Published November 10, 2017
PORT ARTHUR, TEXAS – Diné is sometimes viewed by others, and sometimes by ourselves, as victims. However, the Office of the President and Vice President disagrees strongly with this sentiment and calls attention to the work of the Navajo Nation Christian Response Team to help the victims of Hurricane Harvey.
On Nov. 6, Vice President Jonathan Nez arrived to meet with the response team whose members are on a 10-day long deployment to rebuild the Trinity Baptist Church, which was damaged by the hurricane. On a previous visit two weeks ago, the team assisted with relief efforts by clearing out houses of Navajo families and others affected.
“I just want to shine a light on the Navajo Nation Christian Response Team for demonstrating the undeniable fact that Navajo are able and willing to be of service to others and a part of something greater than themselves,” Vice President Nez said.
The team is made up entirely of volunteers from Cornerstone Ministries, New Life Fellowship, Gospel Lighthouse International and Western Indian Ministries. Each member raised money on their own through donations and through their personal funds. Currently, the team is replacing drywall and insulation along the interior walls of the church.
Vice President Nez said the Navajo way of life concept of t’áá hwó ají t’éego means that an individual has the ability to take care of themselves. It embodies self-reliance and applies to Navajo today as much as it did in the past.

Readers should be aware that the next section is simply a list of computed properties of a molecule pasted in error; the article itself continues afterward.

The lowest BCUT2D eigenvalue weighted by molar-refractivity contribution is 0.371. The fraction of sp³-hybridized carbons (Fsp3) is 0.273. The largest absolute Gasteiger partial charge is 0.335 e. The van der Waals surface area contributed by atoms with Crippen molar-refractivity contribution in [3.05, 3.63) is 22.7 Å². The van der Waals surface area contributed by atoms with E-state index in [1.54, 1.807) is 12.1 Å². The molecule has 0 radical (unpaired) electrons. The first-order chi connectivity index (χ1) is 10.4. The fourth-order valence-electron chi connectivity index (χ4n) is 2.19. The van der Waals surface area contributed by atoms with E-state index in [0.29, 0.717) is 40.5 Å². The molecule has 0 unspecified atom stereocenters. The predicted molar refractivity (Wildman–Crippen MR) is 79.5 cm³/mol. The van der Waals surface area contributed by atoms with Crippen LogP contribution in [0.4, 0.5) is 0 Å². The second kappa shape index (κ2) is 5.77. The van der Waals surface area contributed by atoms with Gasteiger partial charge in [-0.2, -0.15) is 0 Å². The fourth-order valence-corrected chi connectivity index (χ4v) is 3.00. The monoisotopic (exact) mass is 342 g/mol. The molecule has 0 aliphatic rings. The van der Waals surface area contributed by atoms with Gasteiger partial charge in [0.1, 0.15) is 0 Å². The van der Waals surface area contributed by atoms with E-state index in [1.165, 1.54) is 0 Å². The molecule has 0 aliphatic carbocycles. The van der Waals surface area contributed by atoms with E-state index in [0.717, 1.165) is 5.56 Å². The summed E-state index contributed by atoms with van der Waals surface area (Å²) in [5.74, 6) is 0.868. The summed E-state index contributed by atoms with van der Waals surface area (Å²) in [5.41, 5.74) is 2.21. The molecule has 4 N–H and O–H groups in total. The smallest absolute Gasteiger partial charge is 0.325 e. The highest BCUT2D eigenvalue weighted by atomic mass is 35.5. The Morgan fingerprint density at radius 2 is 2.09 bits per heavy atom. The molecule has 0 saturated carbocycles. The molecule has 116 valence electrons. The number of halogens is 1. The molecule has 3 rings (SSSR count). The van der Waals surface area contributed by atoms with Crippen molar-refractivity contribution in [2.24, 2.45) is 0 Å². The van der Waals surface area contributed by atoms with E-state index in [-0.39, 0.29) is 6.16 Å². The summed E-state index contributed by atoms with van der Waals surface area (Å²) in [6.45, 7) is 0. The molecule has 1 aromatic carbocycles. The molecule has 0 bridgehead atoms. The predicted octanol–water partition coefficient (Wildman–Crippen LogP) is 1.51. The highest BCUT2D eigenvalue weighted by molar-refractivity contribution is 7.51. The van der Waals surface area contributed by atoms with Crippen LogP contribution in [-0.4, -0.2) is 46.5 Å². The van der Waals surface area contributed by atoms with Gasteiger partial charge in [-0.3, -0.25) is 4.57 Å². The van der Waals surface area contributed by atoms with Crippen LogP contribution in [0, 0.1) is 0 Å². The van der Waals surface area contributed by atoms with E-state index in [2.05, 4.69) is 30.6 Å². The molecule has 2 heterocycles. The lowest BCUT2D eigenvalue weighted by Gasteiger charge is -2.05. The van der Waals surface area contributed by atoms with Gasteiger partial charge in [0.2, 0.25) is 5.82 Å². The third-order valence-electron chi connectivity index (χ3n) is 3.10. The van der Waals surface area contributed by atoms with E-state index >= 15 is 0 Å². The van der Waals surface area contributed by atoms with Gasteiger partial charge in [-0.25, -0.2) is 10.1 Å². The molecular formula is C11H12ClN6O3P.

“When people ask why we leave the reservation to help others when we have our own problems back home, I say, ‘T’áá hwó ají t’éego,’” Vice President Nez said. “It is not a reprimand, but a firm reminder that we are able people who not only have the ability to take care of ourselves but also to help others in dire need of assistance.”
For years, Trinity Baptist Church has assisted people devastated by hurricanes, tornados, earthquakes, fires, flooding and more. They have conducted emergency and disaster relief efforts in Haiti after the earthquake that killed 316,000 people; in Tuscaloosa, Ala. after a large and violent EF4 tornado destroyed everything in its path; and in New York after Hurricane Sandy wreaked havoc causing over $60 billion in damage.
In fact, when Hurricane Harvey hit Texas, the Trinity Baptist Church deployed teams to help those affected. But after ricocheting off the coast, Hurricane Harvey reversed its direction in the Gulf of Mexico and made landfall a second time causing further destruction. This time Trinity Baptist Church and its members were among those affected.
“The Navajo Nation Christian Response Team is doing amazing work and I commend them for doing what they can for the victims of Hurricane Harvey,” Vice President Nez said. “In the future, I believe the team will be ready to assist Navajo if we ever have a natural disaster ourselves.”
The response team is planning to make another trip in the future either back to Texas or Florida to assist with relief efforts for Hurricane Irma.
For more information, you can visit www.nncrteam.org.
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This BBSNews article originally appeared on Native News Online.